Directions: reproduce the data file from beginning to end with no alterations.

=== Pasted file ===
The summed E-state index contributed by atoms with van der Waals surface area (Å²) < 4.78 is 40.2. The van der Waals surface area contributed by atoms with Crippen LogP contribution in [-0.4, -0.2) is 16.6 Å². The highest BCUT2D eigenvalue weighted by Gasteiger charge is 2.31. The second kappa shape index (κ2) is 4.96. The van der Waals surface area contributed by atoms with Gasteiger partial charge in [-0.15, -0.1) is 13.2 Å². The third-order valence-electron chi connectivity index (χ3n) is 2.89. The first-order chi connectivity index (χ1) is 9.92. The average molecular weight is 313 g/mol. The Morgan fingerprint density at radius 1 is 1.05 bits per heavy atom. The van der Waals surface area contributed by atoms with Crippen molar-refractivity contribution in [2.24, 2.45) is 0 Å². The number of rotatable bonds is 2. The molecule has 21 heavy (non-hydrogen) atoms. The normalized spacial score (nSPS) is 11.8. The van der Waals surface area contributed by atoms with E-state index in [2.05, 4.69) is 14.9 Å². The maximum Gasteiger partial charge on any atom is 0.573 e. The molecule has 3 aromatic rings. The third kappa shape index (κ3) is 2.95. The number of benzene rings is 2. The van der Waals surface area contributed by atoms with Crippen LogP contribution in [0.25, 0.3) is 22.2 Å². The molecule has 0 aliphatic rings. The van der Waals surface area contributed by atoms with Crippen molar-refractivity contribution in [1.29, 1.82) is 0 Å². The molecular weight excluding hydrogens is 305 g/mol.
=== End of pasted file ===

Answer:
The summed E-state index contributed by atoms with van der Waals surface area (Å²) < 4.78 is 40.2. The van der Waals surface area contributed by atoms with Crippen LogP contribution in [-0.4, -0.2) is 16.6 Å². The highest BCUT2D eigenvalue weighted by Gasteiger charge is 2.31. The second kappa shape index (κ2) is 4.96. The van der Waals surface area contributed by atoms with Gasteiger partial charge in [-0.15, -0.1) is 13.2 Å². The third-order valence-electron chi connectivity index (χ3n) is 2.89. The first-order chi connectivity index (χ1) is 9.92. The average molecular weight is 313 g/mol. The Morgan fingerprint density at radius 1 is 1.05 bits per heavy atom. The van der Waals surface area contributed by atoms with Crippen molar-refractivity contribution in [2.24, 2.45) is 0 Å². The number of rotatable bonds is 2. The molecule has 21 heavy (non-hydrogen) atoms. The normalized spacial score (nSPS) is 11.8. The van der Waals surface area contributed by atoms with E-state index in [2.05, 4.69) is 14.9 Å². The maximum Gasteiger partial charge on any atom is 0.573 e. The molecule has 3 aromatic rings. The third kappa shape index (κ3) is 2.95. The number of benzene rings is 2. The van der Waals surface area contributed by atoms with Crippen LogP contribution in [0.25, 0.3) is 22.2 Å². The molecule has 0 aliphatic rings. The van der Waals surface area contributed by atoms with Crippen molar-refractivity contribution in [1.29, 1.82) is 0 Å². The molecular weight excluding hydrogens is 305 g/mol.